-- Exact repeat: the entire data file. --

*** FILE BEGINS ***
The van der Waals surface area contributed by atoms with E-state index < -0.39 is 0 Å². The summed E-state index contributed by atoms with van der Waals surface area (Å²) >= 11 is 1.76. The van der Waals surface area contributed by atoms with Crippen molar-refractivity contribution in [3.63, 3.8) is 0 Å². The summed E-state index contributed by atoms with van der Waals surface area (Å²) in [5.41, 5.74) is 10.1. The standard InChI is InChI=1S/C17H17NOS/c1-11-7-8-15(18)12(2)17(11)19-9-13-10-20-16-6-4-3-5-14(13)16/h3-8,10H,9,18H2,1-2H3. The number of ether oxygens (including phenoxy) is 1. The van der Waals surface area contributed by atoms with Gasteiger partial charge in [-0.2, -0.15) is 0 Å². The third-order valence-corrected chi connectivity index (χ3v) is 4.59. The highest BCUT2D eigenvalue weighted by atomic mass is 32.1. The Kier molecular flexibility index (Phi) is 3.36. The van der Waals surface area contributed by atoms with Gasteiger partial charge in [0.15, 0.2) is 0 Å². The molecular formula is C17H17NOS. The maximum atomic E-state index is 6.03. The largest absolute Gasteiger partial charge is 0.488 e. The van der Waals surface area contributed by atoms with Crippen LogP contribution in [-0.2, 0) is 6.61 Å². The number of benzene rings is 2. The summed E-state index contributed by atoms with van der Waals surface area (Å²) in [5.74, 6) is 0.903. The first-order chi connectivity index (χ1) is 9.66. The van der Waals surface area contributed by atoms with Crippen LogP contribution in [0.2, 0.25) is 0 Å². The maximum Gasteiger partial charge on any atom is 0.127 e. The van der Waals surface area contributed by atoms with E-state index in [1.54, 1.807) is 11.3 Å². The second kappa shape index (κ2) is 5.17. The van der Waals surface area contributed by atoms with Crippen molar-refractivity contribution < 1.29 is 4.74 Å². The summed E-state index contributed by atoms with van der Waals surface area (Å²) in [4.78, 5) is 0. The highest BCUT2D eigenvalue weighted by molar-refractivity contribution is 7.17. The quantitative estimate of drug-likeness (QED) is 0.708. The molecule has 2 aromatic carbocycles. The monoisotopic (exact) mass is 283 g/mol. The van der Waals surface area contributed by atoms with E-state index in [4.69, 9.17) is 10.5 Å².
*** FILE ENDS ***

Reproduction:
The van der Waals surface area contributed by atoms with E-state index < -0.39 is 0 Å². The summed E-state index contributed by atoms with van der Waals surface area (Å²) >= 11 is 1.76. The van der Waals surface area contributed by atoms with Crippen molar-refractivity contribution in [3.63, 3.8) is 0 Å². The summed E-state index contributed by atoms with van der Waals surface area (Å²) in [5.41, 5.74) is 10.1. The standard InChI is InChI=1S/C17H17NOS/c1-11-7-8-15(18)12(2)17(11)19-9-13-10-20-16-6-4-3-5-14(13)16/h3-8,10H,9,18H2,1-2H3. The number of ether oxygens (including phenoxy) is 1. The van der Waals surface area contributed by atoms with Gasteiger partial charge in [-0.2, -0.15) is 0 Å². The third-order valence-corrected chi connectivity index (χ3v) is 4.59. The highest BCUT2D eigenvalue weighted by atomic mass is 32.1. The Kier molecular flexibility index (Phi) is 3.36. The van der Waals surface area contributed by atoms with Gasteiger partial charge in [0.15, 0.2) is 0 Å². The molecular formula is C17H17NOS. The maximum atomic E-state index is 6.03. The largest absolute Gasteiger partial charge is 0.488 e. The van der Waals surface area contributed by atoms with Crippen LogP contribution in [-0.2, 0) is 6.61 Å². The number of benzene rings is 2. The summed E-state index contributed by atoms with van der Waals surface area (Å²) in [5.74, 6) is 0.903. The first-order chi connectivity index (χ1) is 9.66. The van der Waals surface area contributed by atoms with Crippen LogP contribution in [0.2, 0.25) is 0 Å². The maximum Gasteiger partial charge on any atom is 0.127 e. The van der Waals surface area contributed by atoms with E-state index in [1.54, 1.807) is 11.3 Å². The second kappa shape index (κ2) is 5.17. The van der Waals surface area contributed by atoms with Crippen molar-refractivity contribution < 1.29 is 4.74 Å². The summed E-state index contributed by atoms with van der Waals surface area (Å²) in [4.78, 5) is 0. The highest BCUT2D eigenvalue weighted by molar-refractivity contribution is 7.17. The quantitative estimate of drug-likeness (QED) is 0.708. The molecule has 2 aromatic carbocycles. The monoisotopic (exact) mass is 283 g/mol. The van der Waals surface area contributed by atoms with E-state index in [4.69, 9.17) is 10.5 Å².